Deterrence is essential to preserve peace and protect our way of life, but deterrence is not the beginning and end of our policy toward the Soviet Union. We must and will engage the Soviets in a dialog as serious and constructive as possible -- a dialog that will serve to promote peace in the troubled regions of the world, reduce the level of arms, and build a constructive working relationship.

Neither we nor the Soviet Union can wish away the differences between our two societies and our philosophies, but we should always remember that we do have common interests and the foremost among them is to avoid war and reduce the level of arms.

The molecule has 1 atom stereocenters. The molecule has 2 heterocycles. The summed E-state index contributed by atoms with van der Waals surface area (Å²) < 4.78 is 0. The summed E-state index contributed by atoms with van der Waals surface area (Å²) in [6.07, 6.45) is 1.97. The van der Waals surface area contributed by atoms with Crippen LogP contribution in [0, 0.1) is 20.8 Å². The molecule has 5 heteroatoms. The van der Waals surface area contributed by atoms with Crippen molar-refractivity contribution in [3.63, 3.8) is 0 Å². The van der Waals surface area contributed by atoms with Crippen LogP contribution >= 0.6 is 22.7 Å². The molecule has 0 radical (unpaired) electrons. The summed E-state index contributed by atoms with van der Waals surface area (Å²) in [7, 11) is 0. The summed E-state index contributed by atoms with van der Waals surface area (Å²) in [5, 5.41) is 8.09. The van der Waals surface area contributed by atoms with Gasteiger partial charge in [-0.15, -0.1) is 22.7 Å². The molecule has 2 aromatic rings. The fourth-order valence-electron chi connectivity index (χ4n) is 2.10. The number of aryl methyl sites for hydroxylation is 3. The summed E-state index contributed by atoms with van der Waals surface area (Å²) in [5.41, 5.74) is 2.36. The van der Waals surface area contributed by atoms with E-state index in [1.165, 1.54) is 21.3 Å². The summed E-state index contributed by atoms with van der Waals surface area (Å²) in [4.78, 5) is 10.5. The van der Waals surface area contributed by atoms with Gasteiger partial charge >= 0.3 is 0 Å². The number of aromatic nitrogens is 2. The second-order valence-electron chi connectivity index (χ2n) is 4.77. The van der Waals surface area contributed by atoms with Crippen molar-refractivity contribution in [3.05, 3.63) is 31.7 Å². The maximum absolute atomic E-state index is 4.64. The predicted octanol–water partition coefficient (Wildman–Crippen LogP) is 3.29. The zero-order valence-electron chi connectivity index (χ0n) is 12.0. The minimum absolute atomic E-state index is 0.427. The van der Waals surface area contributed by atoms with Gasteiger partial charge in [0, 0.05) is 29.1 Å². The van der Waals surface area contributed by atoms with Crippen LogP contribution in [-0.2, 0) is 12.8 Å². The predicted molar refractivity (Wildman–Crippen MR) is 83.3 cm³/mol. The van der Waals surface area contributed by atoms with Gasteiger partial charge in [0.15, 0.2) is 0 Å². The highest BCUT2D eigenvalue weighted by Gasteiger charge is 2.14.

There is no rational alternative but to steer a course which I would call credible deterrence and peaceful competition. And if we do so, we might find areas in which we could engage in constructive cooperation. Our strength and vision of progress provide the basis for demonstrating with equal conviction our commitment to stay secure and to find peaceful solutions to problems through negotiations. That's why 1984 is a year of opportunities for peace.

But if the United States and the Soviet Union are to rise to the challenges facing us and seize the opportunities for peace, we must do more to find areas of mutual interest and then build on them.

I propose that our governments make a major effort to see if we can make progress in three broad problem areas. First, we need to find ways to reduce, and eventually to eliminate, the threat and use of force in solving international disputes.